Tuesday, July 11, 2006

TTABlog Recommended Reading: Murphy on The Significance of Intent in 2(d) Proceedings

The latest issue of the AIPLA Quarterly Journal includes a thought-provoking article by John M. Murphy, Esq., entitled "The (Unfortunate) Significance of Intent in TTAB Proceedings Under Section 2(d) of the Lanham Act," 34 AIPLA Quarterly Journal 177 (Spring 2006). Mr. Murphy, who practices with the Mexico City firm of Arochi, Marroquin & Lindner, S.C., also authored one of the TTABlog's favorite articles, "Playing the Numbers: A Quantitative Look at Section 2(d) Cases Before the Trademark Trial and Appeal Board," 94 Trademark Reporter 800 (July-August 2004) (TTABlogged here and here).

In his latest article, Mr. Murphy opines that one reason for TTAB delay in Section 2(d) inter partes cases is the Board's unwarranted concern with the defendant's intent in adopting the allegedly confusing mark. Although the Lanham Act does not require consideration of intent in determining likelihood of confusion, "the Board and its reviewing courts have routinely considered a defendant's intent in making this determination."

"In truth, a defendant's reasons for adopting its mark have little to do with the likelihood that the mark's use will result in confusion. Moreover, a defendant's motives are often elusive and can only be determined through extensive discovery, if at all. In addition, disputes regarding intent often stand in the way of summary judgment. A reduced focus on intent would have little effect on the ultimate outcome of proceedings and might pay significant dividends in judicial efficiency."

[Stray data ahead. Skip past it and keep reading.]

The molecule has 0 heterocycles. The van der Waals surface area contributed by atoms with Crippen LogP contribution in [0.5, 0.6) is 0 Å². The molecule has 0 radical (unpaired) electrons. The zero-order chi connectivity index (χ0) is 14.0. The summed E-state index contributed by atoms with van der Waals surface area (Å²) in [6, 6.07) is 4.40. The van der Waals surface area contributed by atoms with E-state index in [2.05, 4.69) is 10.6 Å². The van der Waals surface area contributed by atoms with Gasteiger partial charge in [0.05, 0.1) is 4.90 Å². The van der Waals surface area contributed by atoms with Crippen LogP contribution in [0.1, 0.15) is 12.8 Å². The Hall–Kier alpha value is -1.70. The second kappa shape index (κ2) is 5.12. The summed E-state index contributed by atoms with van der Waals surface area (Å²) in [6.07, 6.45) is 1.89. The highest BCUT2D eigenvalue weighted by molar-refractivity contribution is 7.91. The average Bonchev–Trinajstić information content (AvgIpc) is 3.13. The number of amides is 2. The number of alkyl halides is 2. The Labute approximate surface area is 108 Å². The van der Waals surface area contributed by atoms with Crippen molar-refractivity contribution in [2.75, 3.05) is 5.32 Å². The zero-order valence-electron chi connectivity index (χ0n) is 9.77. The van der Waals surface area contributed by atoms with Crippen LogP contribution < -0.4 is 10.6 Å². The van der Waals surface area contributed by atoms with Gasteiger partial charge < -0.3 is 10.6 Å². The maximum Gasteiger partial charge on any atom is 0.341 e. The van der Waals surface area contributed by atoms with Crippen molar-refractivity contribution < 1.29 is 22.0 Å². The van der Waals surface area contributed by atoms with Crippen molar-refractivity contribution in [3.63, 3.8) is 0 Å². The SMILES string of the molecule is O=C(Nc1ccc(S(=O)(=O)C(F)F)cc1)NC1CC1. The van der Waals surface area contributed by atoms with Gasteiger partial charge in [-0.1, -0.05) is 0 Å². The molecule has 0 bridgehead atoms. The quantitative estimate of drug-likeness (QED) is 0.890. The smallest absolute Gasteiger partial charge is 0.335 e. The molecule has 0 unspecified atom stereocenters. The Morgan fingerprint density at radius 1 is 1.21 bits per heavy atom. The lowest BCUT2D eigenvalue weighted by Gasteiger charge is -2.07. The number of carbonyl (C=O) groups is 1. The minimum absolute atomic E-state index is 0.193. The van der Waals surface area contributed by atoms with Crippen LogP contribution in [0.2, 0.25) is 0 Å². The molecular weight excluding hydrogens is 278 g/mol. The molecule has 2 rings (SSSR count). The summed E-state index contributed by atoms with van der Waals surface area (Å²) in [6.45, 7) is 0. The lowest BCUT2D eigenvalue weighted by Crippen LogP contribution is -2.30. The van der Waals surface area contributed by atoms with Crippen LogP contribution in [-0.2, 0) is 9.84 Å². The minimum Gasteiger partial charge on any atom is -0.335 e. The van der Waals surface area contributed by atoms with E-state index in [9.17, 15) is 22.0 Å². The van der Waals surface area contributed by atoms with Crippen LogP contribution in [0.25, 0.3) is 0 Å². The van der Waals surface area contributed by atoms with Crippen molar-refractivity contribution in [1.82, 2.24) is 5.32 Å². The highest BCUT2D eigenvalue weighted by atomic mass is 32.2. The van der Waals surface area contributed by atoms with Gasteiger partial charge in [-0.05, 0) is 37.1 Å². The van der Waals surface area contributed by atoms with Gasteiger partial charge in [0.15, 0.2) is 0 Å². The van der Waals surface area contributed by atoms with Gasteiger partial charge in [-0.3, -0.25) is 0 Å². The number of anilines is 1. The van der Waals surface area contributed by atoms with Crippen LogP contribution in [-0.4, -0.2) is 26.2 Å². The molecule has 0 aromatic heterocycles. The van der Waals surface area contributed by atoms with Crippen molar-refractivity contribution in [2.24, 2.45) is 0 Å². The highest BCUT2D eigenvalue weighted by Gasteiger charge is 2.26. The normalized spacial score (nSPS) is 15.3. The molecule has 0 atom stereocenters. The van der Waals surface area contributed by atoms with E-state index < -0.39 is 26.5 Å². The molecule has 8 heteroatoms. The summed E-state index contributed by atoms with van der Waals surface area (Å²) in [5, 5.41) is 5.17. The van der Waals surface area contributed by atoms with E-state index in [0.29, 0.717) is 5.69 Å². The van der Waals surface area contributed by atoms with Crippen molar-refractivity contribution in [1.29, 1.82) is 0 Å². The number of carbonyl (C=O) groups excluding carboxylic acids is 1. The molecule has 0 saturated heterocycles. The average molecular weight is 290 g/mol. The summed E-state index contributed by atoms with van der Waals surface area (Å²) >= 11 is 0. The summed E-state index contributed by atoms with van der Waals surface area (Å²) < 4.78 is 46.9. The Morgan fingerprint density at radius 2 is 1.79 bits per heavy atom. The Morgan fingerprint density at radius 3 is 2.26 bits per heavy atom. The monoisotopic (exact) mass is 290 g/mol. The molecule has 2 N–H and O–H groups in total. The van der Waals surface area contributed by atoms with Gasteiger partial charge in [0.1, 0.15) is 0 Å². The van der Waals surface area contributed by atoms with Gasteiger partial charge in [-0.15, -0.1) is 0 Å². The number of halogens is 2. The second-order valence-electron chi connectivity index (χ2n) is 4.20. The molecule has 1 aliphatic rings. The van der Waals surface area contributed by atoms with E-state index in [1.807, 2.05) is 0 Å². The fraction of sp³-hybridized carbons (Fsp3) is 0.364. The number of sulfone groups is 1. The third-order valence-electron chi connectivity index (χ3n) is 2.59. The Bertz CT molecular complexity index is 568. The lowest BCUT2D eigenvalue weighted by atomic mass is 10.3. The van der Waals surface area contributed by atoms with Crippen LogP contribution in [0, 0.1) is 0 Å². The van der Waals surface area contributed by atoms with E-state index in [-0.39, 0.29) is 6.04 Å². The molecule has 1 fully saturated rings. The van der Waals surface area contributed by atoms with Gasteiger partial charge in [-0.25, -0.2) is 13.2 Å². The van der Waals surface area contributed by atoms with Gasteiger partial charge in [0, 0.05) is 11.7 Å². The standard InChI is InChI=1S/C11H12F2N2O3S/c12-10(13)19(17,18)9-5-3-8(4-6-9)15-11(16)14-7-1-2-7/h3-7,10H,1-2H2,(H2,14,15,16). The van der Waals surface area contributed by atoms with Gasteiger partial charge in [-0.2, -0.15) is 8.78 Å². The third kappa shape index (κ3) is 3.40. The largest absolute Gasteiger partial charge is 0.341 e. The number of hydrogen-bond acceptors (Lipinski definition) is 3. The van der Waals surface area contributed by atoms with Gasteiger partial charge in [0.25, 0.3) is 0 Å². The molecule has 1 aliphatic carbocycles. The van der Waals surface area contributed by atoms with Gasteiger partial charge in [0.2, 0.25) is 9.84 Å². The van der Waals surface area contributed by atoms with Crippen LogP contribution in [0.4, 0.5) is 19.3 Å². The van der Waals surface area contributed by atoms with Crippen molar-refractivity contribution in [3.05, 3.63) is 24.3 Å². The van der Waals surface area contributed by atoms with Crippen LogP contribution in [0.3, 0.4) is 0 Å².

Mr. Murphy's review of TTAB precedent revealed only four citable cases in the past 75 years in which intent has been mentioned as a significant factor in the outcome. (The most recent, the KRIPTONITA case, was TTABlogged here and here). In each case, plaintiff did not offer affirmative evidence of the defendant's intent, and in each there was objective evidence to support a likelihood of confusion. "The reference to intent appears, in each of these opinions, to have been more of a rhetorical flourish than anything else."

Murphy urges that practitioners and the Board spend less time on intent and more on objective facts regarding the marketplace. In particular, as to summary judgment he suggests that the Board end its practice of "routinely" denying summary judgment whenever an issue of intent is raised, since direct evidence of intent is seldom found and since intent is "rarely dispositive of section 2(d) proceedings."

Mr. Murphy, thank you for another fine article, and thank you for allowing the TTABlog to make your article available here.


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